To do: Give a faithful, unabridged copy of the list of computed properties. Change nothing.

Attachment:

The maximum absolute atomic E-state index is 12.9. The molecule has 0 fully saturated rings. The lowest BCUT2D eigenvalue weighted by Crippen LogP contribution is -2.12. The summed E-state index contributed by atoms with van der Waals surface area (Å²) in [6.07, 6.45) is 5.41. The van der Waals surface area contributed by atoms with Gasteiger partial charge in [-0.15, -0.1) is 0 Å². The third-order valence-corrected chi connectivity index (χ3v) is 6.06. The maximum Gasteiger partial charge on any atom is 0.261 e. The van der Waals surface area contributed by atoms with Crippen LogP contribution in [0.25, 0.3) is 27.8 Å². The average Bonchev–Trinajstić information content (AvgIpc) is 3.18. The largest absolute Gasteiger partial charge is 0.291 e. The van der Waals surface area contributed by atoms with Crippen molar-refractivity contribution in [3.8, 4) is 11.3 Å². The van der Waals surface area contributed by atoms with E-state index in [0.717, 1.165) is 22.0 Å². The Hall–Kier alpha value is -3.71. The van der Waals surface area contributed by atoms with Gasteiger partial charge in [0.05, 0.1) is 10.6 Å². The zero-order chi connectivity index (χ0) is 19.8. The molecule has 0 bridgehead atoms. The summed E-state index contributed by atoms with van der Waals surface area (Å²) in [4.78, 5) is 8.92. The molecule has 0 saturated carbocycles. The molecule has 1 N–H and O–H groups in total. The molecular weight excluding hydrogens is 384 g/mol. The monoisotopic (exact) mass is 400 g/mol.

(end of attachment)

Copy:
The maximum absolute atomic E-state index is 12.9. The molecule has 0 fully saturated rings. The lowest BCUT2D eigenvalue weighted by Crippen LogP contribution is -2.12. The summed E-state index contributed by atoms with van der Waals surface area (Å²) in [6.07, 6.45) is 5.41. The van der Waals surface area contributed by atoms with Gasteiger partial charge in [-0.15, -0.1) is 0 Å². The third-order valence-corrected chi connectivity index (χ3v) is 6.06. The maximum Gasteiger partial charge on any atom is 0.261 e. The van der Waals surface area contributed by atoms with Crippen LogP contribution in [0.25, 0.3) is 27.8 Å². The average Bonchev–Trinajstić information content (AvgIpc) is 3.18. The largest absolute Gasteiger partial charge is 0.291 e. The van der Waals surface area contributed by atoms with Crippen molar-refractivity contribution in [3.8, 4) is 11.3 Å². The van der Waals surface area contributed by atoms with E-state index in [0.717, 1.165) is 22.0 Å². The Hall–Kier alpha value is -3.71. The van der Waals surface area contributed by atoms with Gasteiger partial charge in [0.05, 0.1) is 10.6 Å². The zero-order chi connectivity index (χ0) is 19.8. The molecule has 0 bridgehead atoms. The summed E-state index contributed by atoms with van der Waals surface area (Å²) in [4.78, 5) is 8.92. The molecule has 0 saturated carbocycles. The molecule has 1 N–H and O–H groups in total. The molecular weight excluding hydrogens is 384 g/mol. The monoisotopic (exact) mass is 400 g/mol.